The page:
Hey there, this is Tacher Ola Podcast episode 28: Passive Voice: What You Need To Know

My name’s Ola and I am an online English teacher.

This podcast is for you if you’re an English learner who wants to speak English with more confidence and get rid of speaking barriers. You’ll boost your vocabulary, brush up your grammar, improve your pronunciation,  see how to have a tense-free conversation with another english-speaking human beings! Go to my website for full transcripts and worksheets to each episode. Happy learning!

Hello everyone, welcome back. Thank you for tuning in! Today we’re talking grammar. Passive voice. There’s this common question many students ask: Do they really use it? Well, I hope after this episode you won’t hesitate anymore.

Passive voice is so powerful. It allows you to choose where to draw your listeners’ attention. It allows you to control the information you’re about to share, it’s like a tool for manipulation I’d say.

Here’s what it’s gonna look like. First I’ll give you a simple example to make sure you know what the passive voice is, then I’ll tell you the difference between a passive verb and an active verb. Following that we’ll move on to forming your own passive sentences in two simple steps. Then I’ll give you a list of four situations in which you definitely want to use the passive. That will be the answer to your question: Do they really use it? Then I’ll tell you about three big differences between Polish passive voice and English passive voice and please pay attention to this part because I believe that’s the source of all confusion for us, Polish speakers when it comes down to, when it comes to passive voice. And finally, at the end of this episode you’ll have a chance to repeat after me sentences in passive voice, questions, negations, all of them , different kind, so please stay with me until the end and please repeat out loud no shame. This is the only way to  make you speak fluently. Speaking out loud. Even if it’s just repeating. Now it’s just repeating but maybe later, maybe later today,  or maybe tomorrow, or in a  week, or in a month month you’ll start speaking more than just repeating sentences  after someone. So, let’s do it. Shall we?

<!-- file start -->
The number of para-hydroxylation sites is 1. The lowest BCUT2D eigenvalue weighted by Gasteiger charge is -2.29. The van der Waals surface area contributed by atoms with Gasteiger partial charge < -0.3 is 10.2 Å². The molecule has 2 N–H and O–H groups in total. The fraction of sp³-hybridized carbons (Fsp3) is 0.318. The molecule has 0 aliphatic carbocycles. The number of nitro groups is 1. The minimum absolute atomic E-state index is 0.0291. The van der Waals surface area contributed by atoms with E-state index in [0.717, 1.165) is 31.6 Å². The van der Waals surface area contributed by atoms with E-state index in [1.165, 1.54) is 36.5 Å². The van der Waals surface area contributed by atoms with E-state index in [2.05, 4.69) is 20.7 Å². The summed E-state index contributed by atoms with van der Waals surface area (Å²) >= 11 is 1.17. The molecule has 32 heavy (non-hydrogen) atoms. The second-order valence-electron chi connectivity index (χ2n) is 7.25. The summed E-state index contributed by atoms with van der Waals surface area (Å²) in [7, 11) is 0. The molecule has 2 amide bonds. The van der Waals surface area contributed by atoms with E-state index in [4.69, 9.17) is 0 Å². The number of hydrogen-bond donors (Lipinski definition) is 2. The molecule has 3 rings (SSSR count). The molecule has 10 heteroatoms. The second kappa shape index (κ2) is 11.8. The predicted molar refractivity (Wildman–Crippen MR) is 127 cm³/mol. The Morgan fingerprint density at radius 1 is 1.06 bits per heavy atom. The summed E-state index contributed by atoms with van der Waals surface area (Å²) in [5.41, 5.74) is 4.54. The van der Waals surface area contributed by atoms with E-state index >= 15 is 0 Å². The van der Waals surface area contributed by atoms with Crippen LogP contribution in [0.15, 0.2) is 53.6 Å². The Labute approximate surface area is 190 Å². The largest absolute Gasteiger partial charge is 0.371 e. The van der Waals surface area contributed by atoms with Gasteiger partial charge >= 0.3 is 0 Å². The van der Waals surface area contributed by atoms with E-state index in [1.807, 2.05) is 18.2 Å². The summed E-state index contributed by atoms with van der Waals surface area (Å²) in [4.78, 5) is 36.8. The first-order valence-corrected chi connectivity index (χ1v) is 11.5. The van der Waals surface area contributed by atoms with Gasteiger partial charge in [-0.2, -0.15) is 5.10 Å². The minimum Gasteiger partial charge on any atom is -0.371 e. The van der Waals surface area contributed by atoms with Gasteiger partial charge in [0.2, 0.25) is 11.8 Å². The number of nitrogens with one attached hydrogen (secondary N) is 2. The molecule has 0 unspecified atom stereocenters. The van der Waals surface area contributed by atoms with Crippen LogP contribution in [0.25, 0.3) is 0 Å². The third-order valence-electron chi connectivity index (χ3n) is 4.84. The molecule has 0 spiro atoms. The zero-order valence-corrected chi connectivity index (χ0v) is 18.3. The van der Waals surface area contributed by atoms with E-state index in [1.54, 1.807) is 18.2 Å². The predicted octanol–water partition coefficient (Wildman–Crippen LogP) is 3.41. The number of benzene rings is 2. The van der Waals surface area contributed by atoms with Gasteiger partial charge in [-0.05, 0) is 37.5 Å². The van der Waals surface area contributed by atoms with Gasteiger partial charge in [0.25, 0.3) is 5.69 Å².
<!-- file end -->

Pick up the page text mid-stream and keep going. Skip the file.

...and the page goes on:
He painted this wall last month.

This sentence you’ve just heard was active. I mean, the verb ‘painted’ was active. Now let’s change it into passive just to make sure you know what the passive voice is and what I’m talking about today. So the same sentence with the passive verb is:

This wall was painted last month.